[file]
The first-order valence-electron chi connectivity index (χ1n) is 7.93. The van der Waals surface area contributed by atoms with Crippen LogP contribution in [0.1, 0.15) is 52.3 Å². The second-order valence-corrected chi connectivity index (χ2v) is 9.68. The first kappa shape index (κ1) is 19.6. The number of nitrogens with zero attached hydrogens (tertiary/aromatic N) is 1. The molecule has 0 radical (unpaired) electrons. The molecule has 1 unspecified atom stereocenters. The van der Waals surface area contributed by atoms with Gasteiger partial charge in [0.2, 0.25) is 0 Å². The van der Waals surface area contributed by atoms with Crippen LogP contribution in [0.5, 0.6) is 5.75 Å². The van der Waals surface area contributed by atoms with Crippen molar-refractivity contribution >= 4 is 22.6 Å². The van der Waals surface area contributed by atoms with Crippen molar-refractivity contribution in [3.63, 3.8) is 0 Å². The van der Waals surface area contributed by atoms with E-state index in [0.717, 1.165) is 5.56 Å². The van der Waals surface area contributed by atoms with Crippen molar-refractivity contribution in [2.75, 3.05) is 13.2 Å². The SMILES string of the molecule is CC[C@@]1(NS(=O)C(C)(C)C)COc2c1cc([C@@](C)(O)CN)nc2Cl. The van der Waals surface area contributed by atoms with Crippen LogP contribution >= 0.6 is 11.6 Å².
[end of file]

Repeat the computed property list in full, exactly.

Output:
The first-order valence-electron chi connectivity index (χ1n) is 7.93. The van der Waals surface area contributed by atoms with Crippen LogP contribution in [0.1, 0.15) is 52.3 Å². The second-order valence-corrected chi connectivity index (χ2v) is 9.68. The first kappa shape index (κ1) is 19.6. The number of nitrogens with zero attached hydrogens (tertiary/aromatic N) is 1. The molecule has 0 radical (unpaired) electrons. The molecule has 1 unspecified atom stereocenters. The van der Waals surface area contributed by atoms with Gasteiger partial charge in [0.2, 0.25) is 0 Å². The van der Waals surface area contributed by atoms with Crippen LogP contribution in [0.5, 0.6) is 5.75 Å². The van der Waals surface area contributed by atoms with Crippen molar-refractivity contribution >= 4 is 22.6 Å². The van der Waals surface area contributed by atoms with Crippen molar-refractivity contribution in [3.63, 3.8) is 0 Å². The van der Waals surface area contributed by atoms with E-state index in [0.717, 1.165) is 5.56 Å². The van der Waals surface area contributed by atoms with Crippen molar-refractivity contribution in [2.75, 3.05) is 13.2 Å². The SMILES string of the molecule is CC[C@@]1(NS(=O)C(C)(C)C)COc2c1cc([C@@](C)(O)CN)nc2Cl. The van der Waals surface area contributed by atoms with Crippen LogP contribution >= 0.6 is 11.6 Å².